The 20-year-old son of the Tinhorn Flats Saloon and Grill owner was arrested Thursday night after removing a city-placed lock from the restaurant’s doors and welcoming patrons inside.
The arrest came just a day after Lucas Lepejian, son of owner Baret Lepejian, sawed off the latch to a crowd of cheering supporters. The restaurant, which has operated without its health and conditional use permits for weeks, was “red-tagged” — or declared unsafe and thereby not legally accessible — on Wednesday. On Thursday, Tinhorn Flats also reported it had removed boards the city had placed to block its doors.
Lucas Lepejian was released from police custody a few hours after being arrested during a traffic stop at roughly 7:45 p.m on suspicion of violating a court order, according to Sgt. Derek Green of the Burbank Police Department. Green added that the North Hollywood resident was given a citation to appear in court at a later date, which according to booking records did not appear to have been determined as of Friday.
Tinhorn Flats’ red tag stemmed from a number of local and state code violations, mostly relating to the restaurant’s use of generators after the city of Burbank switched off its electricity last month. The generators and the use of electrical breakers as switches, city workers told Tinhorn Flats, posed a fire hazard.
Lucas Lepejian has argued that the violations and the padlocks were unfair because it was the city that had turned off the restaurant’s power. A county judge gave the city permission to do so to enforce a temporary restraining order that bars Tinhorn Flats from operating until it recovers the required health and conditional use permits.
Lucas Lepejian initially told patrons not to enter the restaurant on Wednesday, but later invited them in after he restarted the generators.
“I was definitely nervous [about arrests], but I had to do what needed to be done,” he told the Leader. He added that the decision to remove the lock again was made by him, his sister and his father, who lives in Thailand.
The next day, Lucas Lepejian was arrested, something Baret said was surprising.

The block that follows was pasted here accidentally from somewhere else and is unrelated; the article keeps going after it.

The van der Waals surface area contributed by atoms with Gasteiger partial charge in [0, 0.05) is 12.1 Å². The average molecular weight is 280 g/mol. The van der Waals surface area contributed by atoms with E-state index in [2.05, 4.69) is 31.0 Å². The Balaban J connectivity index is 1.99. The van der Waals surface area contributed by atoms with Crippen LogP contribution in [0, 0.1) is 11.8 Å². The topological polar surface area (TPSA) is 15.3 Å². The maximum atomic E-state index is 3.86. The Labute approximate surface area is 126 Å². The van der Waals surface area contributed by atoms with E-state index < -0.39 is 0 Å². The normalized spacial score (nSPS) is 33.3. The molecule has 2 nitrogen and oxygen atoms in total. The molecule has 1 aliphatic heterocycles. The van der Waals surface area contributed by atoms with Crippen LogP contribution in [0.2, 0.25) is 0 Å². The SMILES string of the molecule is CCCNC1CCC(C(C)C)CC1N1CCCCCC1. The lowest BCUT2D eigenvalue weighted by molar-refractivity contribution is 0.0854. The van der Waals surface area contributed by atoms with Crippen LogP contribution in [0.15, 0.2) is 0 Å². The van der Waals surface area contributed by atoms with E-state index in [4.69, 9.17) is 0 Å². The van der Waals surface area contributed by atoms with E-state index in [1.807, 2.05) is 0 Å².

“I just didn’t think it was going to go down like this,” he told the Leader by phone. “That’s really wrong.”
The restaurant’s permits were revoked after Tinhorn Flats reopened its outdoor patio during a period when health orders banned in-person dining. The city has sought to bring the eatery into compliance, but has faced difficulty in doing so.
A court hearing is scheduled for April 9, when a judge will likely issue a preliminary injunction and fines against Tinhorn Flats.
Police Chief Scott LaChasse said in a news release shortly before the arrest that “the Burbank Police Department vehemently condemns the actions of Tinhorn Flats and their persistent unlawful behavior,” but added, “sharing our plan prior to implementation could endanger lives.”
Baret Lepejian said he talks with Lucas about their every move and “would never force my son to do anything he didn’t want to do.” But despite his surprise that Lucas was arrested, he said he’s not giving up.
“I’m really tired of it. My kids are at the end of it, too. They want this thing over,” Baret Lepejian said. “And then they pull this arrest out of nowhere.”
Pressure has been mounting for the city and the BPD to bring Tinhorn Flats into compliance, though Burbank officials’ enforcement capabilities are limited by what a judge allows. But many residents expressed frustration after it appeared on Wednesday that the BPD would make no arrests despite its ability to do so. In a news release Wednesday, city spokeswoman Simone McFlarland said police could detain those who cut the lock or entered the building for refusing to leave.
On Wednesday, officers temporarily blocked a small portion of North Naomi Street, where dozens of Tinhorn Flats supporters and anti-mask protesters had gathered. They cheered on Lucas Lepejian as he removed the lock to the restaurant’s patio door, shouting “Freedom!” as he kicked it open.
The group also appeared to vacillate between lauding the BPD and decrying them for their presence, saying it was a waste of police resources.
But while Michael Albanese, BPD deputy chief, said that option was on the table, he emphasized that he didn’t “want the police to be the story.”
“I’m taking it minute by minute, and I want to be smart about what we’re going to do so we don’t escalate the situation,” he said, standing across the street from the restaurant on Wednesday. “It’s analogous to a demonstration where folks are violating some laws but we have them contained, and you have to ask yourself, ‘Is it prudent to make an arrest or just contain and then monitor?’”